of friction between ﬁbres and particles in the matrix while the mixture is
However, when the rheological properties of both mixtures were ob-
served with the increasing volume of ﬁbres, they demonstrated a diﬀerent
behaviour. The increased volume of ﬁbres did not signiﬁcantly change σ0
and τ0for the X composites. On the other hand, the enlarged volume of
reinforcement in the Y matrix signiﬁcantly increased σ0. These dissimilar
eﬀects can be attributed to the diﬀerent particle size distributions of the
respective composites. The X matrix was tailored to minimize the space
between all the composing matrix particles, including the ﬁbres. The Y ma-
trix, on the other hand, presents larger gaps between the aggregates, where
the increasing volume of ﬁbres can be allocated. Visual inspections can be
done with the help of ﬁgure 13. There the shape stability of the extruded
ﬁlaments as well as the inﬂuence of the volume of ﬁbre reinforcement and
0.4% of VA can be assessed. Comparing the rheological results obtained
and summarized in ﬁgure 14 with the images in ﬁgure 13, provides a clear
correlation between the shape stability and the increase values of initial bulk
(a) XVA3PVA10 (b) XVA3PVA15 (c) XVA3PVA20 (d) XVA4PVA20
(e) YVA3PVA10 (f) YVA3PVA15 (g) YVA3PVA20 (h) YVA4PVA20
Figure 13: Visual inspection of extruded material for diﬀerent levels of PVA ﬁbre rein-
Figure 14: A summary of the eﬀect of PVA ﬁbres volume on initial bulk and shear yield
4.1.5. Eﬀect of sand maximum grain size on Y reinforced by 2% of PVA
Although the TU/e 3DCP facility  is capable of processing mixtures
with a particle size of up to 2 mm, it was observed in preliminary trials that
the probability of blockage in the pump system signiﬁcantly decreased when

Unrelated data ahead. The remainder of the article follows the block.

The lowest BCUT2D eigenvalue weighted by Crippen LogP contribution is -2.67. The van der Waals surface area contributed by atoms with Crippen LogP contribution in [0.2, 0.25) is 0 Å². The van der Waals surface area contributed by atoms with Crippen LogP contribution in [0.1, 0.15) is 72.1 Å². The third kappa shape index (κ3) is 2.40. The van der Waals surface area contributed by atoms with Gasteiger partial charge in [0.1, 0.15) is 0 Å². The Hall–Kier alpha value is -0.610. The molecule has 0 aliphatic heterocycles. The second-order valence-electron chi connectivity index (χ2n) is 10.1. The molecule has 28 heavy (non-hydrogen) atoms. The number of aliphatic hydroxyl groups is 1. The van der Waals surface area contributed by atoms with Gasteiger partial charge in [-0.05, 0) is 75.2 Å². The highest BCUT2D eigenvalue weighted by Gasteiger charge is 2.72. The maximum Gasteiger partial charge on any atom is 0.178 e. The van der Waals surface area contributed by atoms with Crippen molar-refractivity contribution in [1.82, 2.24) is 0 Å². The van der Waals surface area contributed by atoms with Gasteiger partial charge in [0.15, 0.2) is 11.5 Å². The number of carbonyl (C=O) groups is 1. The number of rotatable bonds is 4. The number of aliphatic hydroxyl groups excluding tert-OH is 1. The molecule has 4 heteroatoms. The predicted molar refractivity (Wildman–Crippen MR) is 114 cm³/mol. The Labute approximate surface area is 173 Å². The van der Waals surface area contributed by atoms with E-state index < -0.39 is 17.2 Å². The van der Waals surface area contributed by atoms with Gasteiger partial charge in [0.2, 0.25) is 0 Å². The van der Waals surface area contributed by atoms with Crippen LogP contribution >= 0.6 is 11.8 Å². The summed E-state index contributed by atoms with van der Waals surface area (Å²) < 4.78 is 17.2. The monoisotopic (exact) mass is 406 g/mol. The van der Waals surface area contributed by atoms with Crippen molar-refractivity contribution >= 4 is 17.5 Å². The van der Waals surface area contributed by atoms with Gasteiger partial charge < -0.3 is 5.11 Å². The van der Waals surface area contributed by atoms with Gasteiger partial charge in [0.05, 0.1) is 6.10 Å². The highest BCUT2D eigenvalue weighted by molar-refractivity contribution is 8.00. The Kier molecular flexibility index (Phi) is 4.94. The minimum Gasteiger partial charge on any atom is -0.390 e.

a less viscous mixture was used or the maximum grain size was reduced.
However, during the trials only with the pump, the probability of blockage
was considerably higher when aggregates up to 1 mm were employed. This
risk was only decreased when a less viscous mixture was employed at the
expense of worsening the shape stability. As reported above, if more water
or superplasticizer is added to this mixture the consequences would be the
decrease on the initial bulk and shear yield stresses. Hence, those changes
would lead to losses on the shape stability culminating with a less stable
mixture which could segregate while the composite is pumped.
Therefore, the inﬂuence of the maximum grain size of sand used on Y
composites was evaluated through the rheological parameters. Mixtures em-
ploying 0.3 and 0.4 wt.% of the total solid content of VA, with the maximum
sand grain size of 0.5 mm, and keeping 2% of PVA ﬁbres by volume, 2%
of superplasticizer by total solid weight and 0.2 water-to-solid ratio were
(a) YVA3PVA20 (b) YVA4PVA20 (c) YVA3PVA20S05 (d) YVA4PVA20S05
Figure 15: Visual inspection of extruded material for sand maximum grain size of 0.5 mm
and 1 mm.
The results showed that by decreasing the maximum grain size of the
sand slightly lowered the bulk yield stress of composites with 0.3 wt.% of
VA, as it can be seen on ﬁgure 16. However, when employing 0.4 wt.% of
VA, the values of σ0remained in the same range as the ones observed for
composites employing 1 mm sand. Furthermore, the τ0of composites with
0.3% of VA increased considerably in comparison with composites with 1
mm sand. This result demonstrates that the use of smaller maximum grain
size for sand contributes to the development of a more packed composite
with an initial bulk yield stress comparable to what was obtained for the X
mixtures. In ﬁgure 15, the inﬂuence of the sand grain size and the amount
of VA can be observed.
4.2. Printing experiments
4.2.1. Initial trial
Based on the visual assessment and quantitative rheology properties,
six mixtures were selected for the initial trial with the pump and a 5 m
hose. The results are summarized in table 5. Two mixtures could not be
pumped as they led to blockage of the linear displacement pump. It could
therefore not be established whether they could be extruded through the 5
m hose. The blockages were likely caused by the maximum grain size of the
respective mixtures that turned out to be incompatible with the pumping